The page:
By CHONG JINN WEI
Use time as a weapon in this fast-paced first-person shooter.
SINGULARITY puts you in the role of black ops operative, Nathaniel Renko, who has to investigate an abandoned Russian facility on the fictional island of Kartorga 12.
The mission inevitably goes bad and an alternate timeline is created where the Russians have taken over the world. It's up to you to find a way to restore the timeline.
You will spend much of your time exploring an abandoned research facility on Kartorga 12 and learn of its dark past from audio recordings which tell of a new element called E99 that allows time and space to be manipulated.
For the most part you will be in an altered 2010 reality but also get to travel back in time to 1955 to change history and save the world.
The game uses the popular Unreal Engine 3 but it doesn't look great because the characters and buildings look bland.
Although uninspiring, it gives Kartorga 12 a dark and desolate atmosphere.
Also, the level of gore is quite high as dismembered limbs start flying once the action begins.
The game's musical score is a mix of horror and fast-paced beats that sets the tone when you play the game's intense set pieces.
Singularity has a clichéd cheesy science fiction vibe that matches well with the game's story.
At its core, Singularity is a standard first-person shooter. It guides you through a set of linear pathways that's often populated with enemies.
If you get lost in the game, pressing the D-pad will point you in the direction of your next objective.
There is a set number of objectives to complete in each chapter and there is only one way to solve a problem.
However, the game encourages you to search for weapon upgrades and listen to audio recordings to get the bigger picture.
The major hook is a special device called the TMD (time manipulation device) which can restore or age objects.
Implementation of the TMD is severely limited because only a few things like locks, crates and stairs can be manipulated to solve puzzles.
Also, the same puzzle is repeated over and over again that it becomes tedious very fast.
More impressive usage of the TMD is usually only seen during prescripted events like when you have to restore an entire ship.
Combat is what you expect from an FPS game and Singularity has its share of standard weapons like the pistol, assault rifle, shotgun and sniper rifle.
Unique to Singularity is its E99 powered weapons. One such weapon is the seeker, a rifle that allows you to guide a bullet in slow motion towards your target and make it explode on impact.
E99 weapons are fun to use but the game limits its use because they are so powerful - you will only get one in certain parts of the game and it'll usually run out of ammo.
Also, weapons can be improved at upgrade stations if you manage to find upgrade kits scattered on the island. The upgrades increase clip size, reload speed and damage.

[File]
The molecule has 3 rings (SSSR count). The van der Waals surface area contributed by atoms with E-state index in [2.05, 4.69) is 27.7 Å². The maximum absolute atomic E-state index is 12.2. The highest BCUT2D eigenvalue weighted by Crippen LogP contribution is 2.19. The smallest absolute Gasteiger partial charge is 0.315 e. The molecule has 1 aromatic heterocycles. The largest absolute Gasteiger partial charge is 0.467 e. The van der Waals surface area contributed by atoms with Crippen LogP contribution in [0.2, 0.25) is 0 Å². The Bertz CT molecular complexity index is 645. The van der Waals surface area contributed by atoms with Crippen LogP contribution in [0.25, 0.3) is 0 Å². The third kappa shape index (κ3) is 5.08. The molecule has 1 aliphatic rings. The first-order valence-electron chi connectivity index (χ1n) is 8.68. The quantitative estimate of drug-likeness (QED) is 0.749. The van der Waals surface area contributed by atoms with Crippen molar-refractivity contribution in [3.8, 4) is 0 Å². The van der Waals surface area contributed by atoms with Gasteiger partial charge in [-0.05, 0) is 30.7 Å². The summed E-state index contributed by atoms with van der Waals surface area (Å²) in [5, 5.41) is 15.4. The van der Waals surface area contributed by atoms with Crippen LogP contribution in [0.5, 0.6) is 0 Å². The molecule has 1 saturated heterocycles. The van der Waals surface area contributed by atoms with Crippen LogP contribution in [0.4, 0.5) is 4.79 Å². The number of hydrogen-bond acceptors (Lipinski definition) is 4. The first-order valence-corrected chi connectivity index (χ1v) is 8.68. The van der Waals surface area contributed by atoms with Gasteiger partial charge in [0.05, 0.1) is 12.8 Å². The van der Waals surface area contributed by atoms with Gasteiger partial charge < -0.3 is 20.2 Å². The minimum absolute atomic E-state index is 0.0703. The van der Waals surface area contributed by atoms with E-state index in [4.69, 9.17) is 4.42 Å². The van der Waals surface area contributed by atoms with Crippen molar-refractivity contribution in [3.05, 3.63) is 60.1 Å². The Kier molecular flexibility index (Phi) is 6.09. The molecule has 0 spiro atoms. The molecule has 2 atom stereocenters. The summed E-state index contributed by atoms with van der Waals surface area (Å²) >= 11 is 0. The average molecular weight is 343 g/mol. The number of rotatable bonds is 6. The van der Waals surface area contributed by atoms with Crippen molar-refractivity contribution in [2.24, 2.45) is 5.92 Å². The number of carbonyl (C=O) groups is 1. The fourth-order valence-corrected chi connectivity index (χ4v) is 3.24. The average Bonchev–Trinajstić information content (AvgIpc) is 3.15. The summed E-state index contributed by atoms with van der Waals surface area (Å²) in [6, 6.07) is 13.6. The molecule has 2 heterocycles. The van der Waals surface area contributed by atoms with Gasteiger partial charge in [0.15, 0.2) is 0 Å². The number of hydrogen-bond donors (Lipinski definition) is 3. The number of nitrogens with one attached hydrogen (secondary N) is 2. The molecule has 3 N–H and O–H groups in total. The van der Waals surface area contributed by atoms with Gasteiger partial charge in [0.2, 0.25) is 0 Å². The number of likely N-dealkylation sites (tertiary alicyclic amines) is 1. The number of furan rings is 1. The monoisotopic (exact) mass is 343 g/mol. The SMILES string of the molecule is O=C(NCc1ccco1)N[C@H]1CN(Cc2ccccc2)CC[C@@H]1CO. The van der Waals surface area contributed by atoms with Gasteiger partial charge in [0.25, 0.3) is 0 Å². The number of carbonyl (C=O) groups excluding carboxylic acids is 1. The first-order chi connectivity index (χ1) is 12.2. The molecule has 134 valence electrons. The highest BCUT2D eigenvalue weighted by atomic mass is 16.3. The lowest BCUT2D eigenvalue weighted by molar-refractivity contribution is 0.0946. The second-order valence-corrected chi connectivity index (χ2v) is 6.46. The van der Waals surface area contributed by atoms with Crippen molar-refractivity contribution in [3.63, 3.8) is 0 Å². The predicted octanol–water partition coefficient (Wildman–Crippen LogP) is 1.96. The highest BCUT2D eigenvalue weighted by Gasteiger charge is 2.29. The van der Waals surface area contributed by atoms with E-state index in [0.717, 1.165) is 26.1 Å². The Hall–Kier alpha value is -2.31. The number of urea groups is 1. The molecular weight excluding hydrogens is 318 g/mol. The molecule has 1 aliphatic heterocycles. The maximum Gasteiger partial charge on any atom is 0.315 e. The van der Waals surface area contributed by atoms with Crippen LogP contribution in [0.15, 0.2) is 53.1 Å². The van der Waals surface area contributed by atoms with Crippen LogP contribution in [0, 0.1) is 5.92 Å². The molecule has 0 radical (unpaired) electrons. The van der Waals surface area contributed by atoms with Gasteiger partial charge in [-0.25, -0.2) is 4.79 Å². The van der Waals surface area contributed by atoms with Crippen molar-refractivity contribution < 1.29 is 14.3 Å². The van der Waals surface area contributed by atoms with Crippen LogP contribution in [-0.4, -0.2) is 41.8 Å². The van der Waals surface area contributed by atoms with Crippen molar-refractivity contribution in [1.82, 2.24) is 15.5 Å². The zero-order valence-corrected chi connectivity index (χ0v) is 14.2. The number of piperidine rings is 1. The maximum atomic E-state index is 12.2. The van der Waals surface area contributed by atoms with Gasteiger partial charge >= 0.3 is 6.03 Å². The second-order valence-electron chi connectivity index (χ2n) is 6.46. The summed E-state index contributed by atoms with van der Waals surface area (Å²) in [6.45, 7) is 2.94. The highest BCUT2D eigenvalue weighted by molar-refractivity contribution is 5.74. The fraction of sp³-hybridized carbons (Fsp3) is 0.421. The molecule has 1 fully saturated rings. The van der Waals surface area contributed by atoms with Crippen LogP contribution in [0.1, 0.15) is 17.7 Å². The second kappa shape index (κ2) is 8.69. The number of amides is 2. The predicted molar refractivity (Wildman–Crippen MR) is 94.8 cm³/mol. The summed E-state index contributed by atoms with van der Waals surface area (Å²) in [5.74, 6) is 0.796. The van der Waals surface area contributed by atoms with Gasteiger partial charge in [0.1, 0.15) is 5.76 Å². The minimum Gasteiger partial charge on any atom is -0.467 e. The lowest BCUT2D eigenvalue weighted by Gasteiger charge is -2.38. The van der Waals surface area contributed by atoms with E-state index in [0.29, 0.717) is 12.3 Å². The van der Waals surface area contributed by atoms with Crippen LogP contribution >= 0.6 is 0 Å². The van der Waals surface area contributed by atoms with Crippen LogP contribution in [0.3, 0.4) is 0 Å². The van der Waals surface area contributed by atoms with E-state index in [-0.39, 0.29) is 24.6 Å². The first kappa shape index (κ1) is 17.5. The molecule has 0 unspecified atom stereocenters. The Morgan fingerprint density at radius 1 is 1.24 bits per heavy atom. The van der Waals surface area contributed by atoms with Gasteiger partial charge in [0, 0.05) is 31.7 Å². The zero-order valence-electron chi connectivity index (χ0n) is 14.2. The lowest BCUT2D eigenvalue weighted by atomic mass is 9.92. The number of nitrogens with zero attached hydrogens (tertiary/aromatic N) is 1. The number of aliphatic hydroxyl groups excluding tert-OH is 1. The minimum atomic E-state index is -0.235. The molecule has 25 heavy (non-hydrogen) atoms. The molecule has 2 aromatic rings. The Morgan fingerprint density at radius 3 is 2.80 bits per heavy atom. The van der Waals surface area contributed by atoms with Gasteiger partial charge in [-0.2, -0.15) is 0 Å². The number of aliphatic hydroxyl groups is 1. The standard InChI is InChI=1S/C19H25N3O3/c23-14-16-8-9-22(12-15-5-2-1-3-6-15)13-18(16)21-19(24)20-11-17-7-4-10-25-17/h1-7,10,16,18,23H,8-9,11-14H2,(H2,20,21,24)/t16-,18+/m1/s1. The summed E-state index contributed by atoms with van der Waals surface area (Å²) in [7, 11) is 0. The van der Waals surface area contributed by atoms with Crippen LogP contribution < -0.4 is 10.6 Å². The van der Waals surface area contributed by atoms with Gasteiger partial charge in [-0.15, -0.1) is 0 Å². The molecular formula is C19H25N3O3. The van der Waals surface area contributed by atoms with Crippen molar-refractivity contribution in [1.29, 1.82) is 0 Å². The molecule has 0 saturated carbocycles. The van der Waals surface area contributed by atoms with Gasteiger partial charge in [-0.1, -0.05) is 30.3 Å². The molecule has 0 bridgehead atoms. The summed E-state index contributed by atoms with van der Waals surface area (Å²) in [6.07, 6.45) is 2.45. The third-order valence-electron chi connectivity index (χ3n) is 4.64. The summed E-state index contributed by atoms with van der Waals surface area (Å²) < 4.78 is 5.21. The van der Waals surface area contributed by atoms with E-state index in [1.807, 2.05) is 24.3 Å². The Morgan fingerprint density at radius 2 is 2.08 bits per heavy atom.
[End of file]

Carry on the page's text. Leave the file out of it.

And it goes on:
The kits are limited so you have to hunt them down and choose your weapon upgrades carefully.
You can also "upgrade" yourself (better health, take less damage, etc) and the TMD.
Besides manipulating the environment, the TMD can also be used in combat and it's very handy for killing certain type of enemies.
Some mutants are so fast they phase in and out of time and the only way to get a clear shot is to slow them down with the TMD.
The TMD also replaces the standard melee attack with a strong force blast that can blow soldiers to pieces at close range.
Other creative uses of the TMD include sending rockets back at enemies and creating a time bubble that stops any object within its sphere.
This allows you to pump enemies full of lead as they are helplessly frozen - it's simply fun to see them turn into a red mist once the time bubble bursts.
To keep the game challenging, the TMD has a finite amount of power that recharges over time and can also be replenished by special vials.
The multiplayer aspect of Singularity has you taking the roles of either the Russian soldiers (each using a TMD specialised for a certain function) or the mutants (with different skills for each type).
Similar to Team Fortress 2, players can play as different classes, specialising in certain roles and must work together to win a match.
There are only two modes available in multiplayer: Deathmatch and Control Point where a team has to hold and defend and area from enemies.
The two multiplayer modes feel uninspired and boring.
Singularity is an average FPS game that has some interesting ideas that could have been better realised.
It's a fun game nonetheless as the pacing is good and the set pieces are well scripted.
The TMD also makes combat interesting as there are so many ways it can be used to dispose of enemies. Also, the storyline wasn't too bad and there are multiple endings to explore.
Overall, Singularity was a fun game with some clever implementation of time manipulation.
Pros: TMD makes combat fun; impressive set pieces; fancy weapons.
Cons: Dated graphics; boring and limited multiplayer modes.
First-person shooter for PlayStation3, Xbox 360, PC
Price: RM190 (PS3); RM180 (Xbox 360); RM160 (PC)